AFKI Commodities Report: Light At The End Of The Oil Prices Tumble
West African crop worries support cocoa, arabica tumbles
Cocoa prices have continued to tick up from the one-year lows seen last week, underpinned by worries over possible damage to the mid-crop in parts of Côte d’Ivoire and Ghana following the seasonal Harmattan wind. The countries are the world’s biggest cocoa bean producers.
Cocoa for May delivery on New York’s ICE reached $2,919 a tonne by settlement on Feb. 12, having earlier in the day hit a three-week high of $2,922 a tonne. In London, May cocoa climbed to finish at £1,987 a tonne, a more than £58 gain on last week’s finish. The cocoa price in New York has gained now more than 9 percent and London cocoa some 6 percent since the start of February.
Arabica coffee prices though tumbled to their lowest level in almost a year this week as the market re-assessed its expectations for supplies as recent rains in the main coffee-growing regions of top producer, Brazil support a better harvest than had been earlier expected.
Arabica coffee for March delivery settled at $1.5940 a pound on the ICE Futures U.S. exchange on Feb. 10, after earlier dipping to $1.5880, and finishing 8.20 cents down on the day on Feb. This settlement marked the lowest close since Feb. 18, 2014.
Before the arrival of the recent rains, there had been widespread concern that the severe drought and high temperatures that had persisted across much of central and southern Brazil early last year had not only badly impacted the 2014 arabica harvest but threatened this year’s harvest, which is set to begin April-May time.
While Brazil’s 2015 coffee production is projected to come in 2.7 percent lower than the 2014 drought-hit harvest at 43.9 million 60-kg bags, the downturn is in fact on account of a lower robusta crop, the Brazilian Institute of Geography and Statistics (IBGE) said in its latest monthly report, released Feb. 12.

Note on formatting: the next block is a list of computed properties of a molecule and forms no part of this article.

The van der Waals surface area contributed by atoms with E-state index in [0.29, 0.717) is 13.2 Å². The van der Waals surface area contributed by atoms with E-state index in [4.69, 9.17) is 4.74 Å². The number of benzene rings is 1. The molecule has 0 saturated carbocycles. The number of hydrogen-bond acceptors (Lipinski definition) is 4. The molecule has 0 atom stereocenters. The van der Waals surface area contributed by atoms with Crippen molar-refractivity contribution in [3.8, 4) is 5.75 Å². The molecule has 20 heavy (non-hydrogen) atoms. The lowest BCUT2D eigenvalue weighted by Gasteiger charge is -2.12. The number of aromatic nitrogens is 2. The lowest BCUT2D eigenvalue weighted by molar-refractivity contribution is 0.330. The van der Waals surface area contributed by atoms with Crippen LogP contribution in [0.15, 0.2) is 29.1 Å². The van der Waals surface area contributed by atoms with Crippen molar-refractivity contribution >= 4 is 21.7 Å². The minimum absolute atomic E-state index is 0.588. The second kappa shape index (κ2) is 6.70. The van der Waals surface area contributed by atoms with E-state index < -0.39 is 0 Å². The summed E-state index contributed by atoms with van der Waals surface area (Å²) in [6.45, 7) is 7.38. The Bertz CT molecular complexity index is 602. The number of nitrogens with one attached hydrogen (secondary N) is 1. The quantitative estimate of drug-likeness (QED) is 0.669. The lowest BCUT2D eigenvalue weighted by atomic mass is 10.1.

The arabica crop this year is expected to grow by 0.8 percent to 32.2 million 60-kg bags from last year, the IBGE reported. Robusta coffee production, on the other hand, is forecast to fall 11.3 percent year-on-year to 11.7 million bags.
Last year, there was a drastic fall in production of arabica coffee due to the exceptionally hot, dry weather conditions especially in the south of Minas Gerais and São Paulo states, the IBGE noted. “This year, the rains returned in some regions, even though they were still below the historical average and well below the needs of the crops,” it said.
Meanwhile, Brazil’s coffee export association, CeCafe, reported Brazil’s shipments of unroasted coffee beans rose 11 percent in January to 2.77 million bags. The increase was driven mainly by a tripling of sales of the cheaper robusta coffee beans. Arabica exports increased by 2.3 percent from a year earlier.
On Feb. 12, robusta coffee for March delivery in London settled $46 up on the day at $1,988 a tonne, marking a $55 gain on the week to date.
Raw sugar futures on ICE traded higher this week, with the nearby contract – currently March -buoyed by a firmer Brazilian real and demand for nearby supplies. March ICE raw sugar settled 0.33 cents up on the day at 15.04 cents a pound on Feb. 12, after touching a two-week high of 15.05 cents. The March raw sugar contract, which expires on Feb. 27, fell to a one-month low of 14.10 cents a pound on Feb. 2.
May white sugar futures finished at $391.20 a tonne on London’s ICE Futures Europe exchange on Feb. 12, up $6 on the day after earlier coming under pressure from a stronger U.S. dollar. May white sugar closed last week at $383.60 a tonne.
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